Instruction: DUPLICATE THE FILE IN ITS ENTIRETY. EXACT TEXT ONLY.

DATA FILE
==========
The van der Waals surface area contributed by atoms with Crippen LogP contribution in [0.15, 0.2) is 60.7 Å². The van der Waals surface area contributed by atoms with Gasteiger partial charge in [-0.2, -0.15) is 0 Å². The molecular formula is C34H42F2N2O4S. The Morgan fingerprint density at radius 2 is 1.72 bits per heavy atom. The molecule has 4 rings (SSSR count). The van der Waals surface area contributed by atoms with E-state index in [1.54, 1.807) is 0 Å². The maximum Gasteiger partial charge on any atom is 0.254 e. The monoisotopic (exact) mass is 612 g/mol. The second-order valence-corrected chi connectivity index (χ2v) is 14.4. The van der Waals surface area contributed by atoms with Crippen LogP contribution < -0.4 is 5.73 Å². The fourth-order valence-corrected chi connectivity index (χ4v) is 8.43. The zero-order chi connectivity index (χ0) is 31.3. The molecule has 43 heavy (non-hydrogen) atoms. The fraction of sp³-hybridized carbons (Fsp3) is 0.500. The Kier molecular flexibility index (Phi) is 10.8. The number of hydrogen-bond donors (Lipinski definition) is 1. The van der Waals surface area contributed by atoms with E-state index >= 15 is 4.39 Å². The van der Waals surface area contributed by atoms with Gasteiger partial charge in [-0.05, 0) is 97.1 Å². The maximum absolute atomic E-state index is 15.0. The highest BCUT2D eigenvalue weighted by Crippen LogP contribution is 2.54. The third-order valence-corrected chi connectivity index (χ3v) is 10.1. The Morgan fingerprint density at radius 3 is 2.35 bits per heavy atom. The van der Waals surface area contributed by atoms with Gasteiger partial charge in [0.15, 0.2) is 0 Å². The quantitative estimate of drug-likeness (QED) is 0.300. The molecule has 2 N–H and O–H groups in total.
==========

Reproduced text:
The van der Waals surface area contributed by atoms with Crippen LogP contribution in [0.15, 0.2) is 60.7 Å². The van der Waals surface area contributed by atoms with Gasteiger partial charge in [-0.2, -0.15) is 0 Å². The molecular formula is C34H42F2N2O4S. The Morgan fingerprint density at radius 2 is 1.72 bits per heavy atom. The molecule has 4 rings (SSSR count). The van der Waals surface area contributed by atoms with E-state index in [1.54, 1.807) is 0 Å². The maximum Gasteiger partial charge on any atom is 0.254 e. The monoisotopic (exact) mass is 612 g/mol. The second-order valence-corrected chi connectivity index (χ2v) is 14.4. The van der Waals surface area contributed by atoms with Crippen LogP contribution < -0.4 is 5.73 Å². The fourth-order valence-corrected chi connectivity index (χ4v) is 8.43. The zero-order chi connectivity index (χ0) is 31.3. The molecule has 43 heavy (non-hydrogen) atoms. The fraction of sp³-hybridized carbons (Fsp3) is 0.500. The Kier molecular flexibility index (Phi) is 10.8. The number of hydrogen-bond donors (Lipinski definition) is 1. The van der Waals surface area contributed by atoms with E-state index >= 15 is 4.39 Å². The van der Waals surface area contributed by atoms with Gasteiger partial charge in [-0.05, 0) is 97.1 Å². The maximum absolute atomic E-state index is 15.0. The highest BCUT2D eigenvalue weighted by Crippen LogP contribution is 2.54. The third-order valence-corrected chi connectivity index (χ3v) is 10.1. The Morgan fingerprint density at radius 3 is 2.35 bits per heavy atom. The van der Waals surface area contributed by atoms with Gasteiger partial charge in [0.15, 0.2) is 0 Å². The quantitative estimate of drug-likeness (QED) is 0.300. The molecule has 2 N–H and O–H groups in total.